Sarvepalli Radhakrishnan (1888 – 1975)
Sarvepalli Radhakrishnan was a philosopher, politician and academic and was considered one of the greatest Indian thinkers of the twentieth century. He was born on September 5, 1888 and lived to age 86. Throughout his adult life he was a well known public figure in his native India, serving as both Vice-President and President. In addition to his political career, he was also a renowned writer on Hindu philosophy. Radhakrishnan is known to some as a “bridge builder” between the East and the West for his efforts to expand Western society’s knowledge about India and their understanding of Hindu thought and religion. He showed that the philosophical systems of each tradition are comprehensible within the terms of the other (Behur 1-4). One is hard pressed to find Sarvepalli Radhakrishnan’s own words about his life story since he steadfastly refused to write an autobiography (Braue 1-2).
Sarvepalli Radhakrishnan was born during a time when Hinduism was in the midst of being renewed and restored in the hearts of millions of Indians (Harris 2-3). He was the second of five sons and one daughter born to Sarvepalli Veeraswamy and Sitamma, poor Brahmins living in the town of Tirutani in Tamil Nadu state. Tirutani had a population of about 170 000 and was considered a pilgrimage destination due to its major Subrahmanya temple (Minor 4). Radhakrishnan’s family kept the name Sarvepalli as an indication of their place of origin. In the middle of the 18th century the family moved from Sarvepalli to another village located in the Nellore district of Andhra Pradesh. All were devout Vaisnavaties and worshipped the well-known god Krsna (Minor 3-4). Radhakrishnan’s early life was spent in the religious centers of the small towns of Tirutani and Tirupati. His father was employed as a subordinate revenue official in the service of the local Zamindar [landlord] and with limited income the family lived in relative poverty.
Radhakrishnan grew up in a traditional Hindu atmosphere (Harris 3). His parents were very orthodox and his father did not want his son to learn English [his mother tongue was Telugu] and pressed his boy to become a priest. However, despite their orthodox views, his parents sent him away to several Christian Missionary Institutions – the Lutheran Mission School in Tirupati (1896 – 1900), Voorhee’s college, Vellore (1900 – 1904) and Madras Christian College in Madras (1904 – 1908) (Kohli 38-39). Sarvepalli was an excellent student and was awarded multiple scholarships which helped sustain him throughout his academic career.
In 1906, he received a B.A. with honours in philosophy, and in 1909 obtained an M.A. and was a most distinguished alumni. He main interest was in the Vedas and Upanishads and spent much of his time specializing in these subjects as well as studying Hindi and the Sanskrit language. He wrote his thesis for his M.A. on the ‘Ethics of the Vedanta and its Metaphysical Presuppositions”. At only age 20 his thesis was recognized and published. Radhakrishnan’s passion for philosophy developed more by chance than choice. A cousin, recently graduated from the same college, was kind enough to pass on his textbooks in philosophy. This generosity decidedly influenced his academic path (Kohli 40-41).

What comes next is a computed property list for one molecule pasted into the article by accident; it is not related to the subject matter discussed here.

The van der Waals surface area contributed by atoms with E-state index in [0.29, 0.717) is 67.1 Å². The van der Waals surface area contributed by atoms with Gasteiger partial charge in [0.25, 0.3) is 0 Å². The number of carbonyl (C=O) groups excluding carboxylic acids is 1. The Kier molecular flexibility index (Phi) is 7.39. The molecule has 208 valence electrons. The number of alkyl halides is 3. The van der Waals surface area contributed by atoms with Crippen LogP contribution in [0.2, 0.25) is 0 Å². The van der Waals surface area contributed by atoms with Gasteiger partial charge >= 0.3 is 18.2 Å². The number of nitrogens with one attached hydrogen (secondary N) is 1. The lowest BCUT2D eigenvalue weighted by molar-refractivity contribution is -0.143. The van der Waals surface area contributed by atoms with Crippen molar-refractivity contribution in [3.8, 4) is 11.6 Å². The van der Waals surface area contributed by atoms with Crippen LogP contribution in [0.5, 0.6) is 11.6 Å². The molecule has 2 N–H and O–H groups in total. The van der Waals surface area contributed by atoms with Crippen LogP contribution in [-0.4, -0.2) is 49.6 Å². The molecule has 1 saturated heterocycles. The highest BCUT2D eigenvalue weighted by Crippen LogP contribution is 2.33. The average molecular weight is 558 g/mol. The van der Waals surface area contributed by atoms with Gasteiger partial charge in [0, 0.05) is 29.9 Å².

Marriage and Family
In 1903, at age 16, it was arranged by his family that Radhakrishnan was to be married to Siva Kumaramma, his 10 year old first cousin (Minor 4). The couple had their first daughter together in 1908, the first of six children over the proceeding fifteen years. Their family included four daughters and two sons, one of which died shortly after birth (Kohli 39). Their youngest son, Sarvepalli Gopal, would go on to become a distinguished and notable historian and biographer (Braue 4). Radhakrishnan’s devoted wife, Sivakamu, died on November 26, 1956 and their marriage was “the end of a long chapter”, as he put it.
Sarvepalli’s education had shaped a most disciplined mind and strong individual, acquiring many qualities of a potentially great leader. Spanning from 1909 to 1952, his career had three notable phases, teacher of philosophy, leader in higher education and finally politician and statesman.
In 1909 he accepted a teaching position at the Madras Presidency College in the Philosophy department where he spent seven years teaching and researching in the area of Indian Philosophy and Religion. In 1916, he advanced to a full professorship (Braue 4). He impressed the senior professor of philosophy so much that his mentor actually ended up asking him to lecture his classes. Radhakrishnan was endowed with a great intellect and gifted with an amazing memory enabling him to employ a vast vocabulary and eloquent communication style, to great advantage (Kohli 38-40).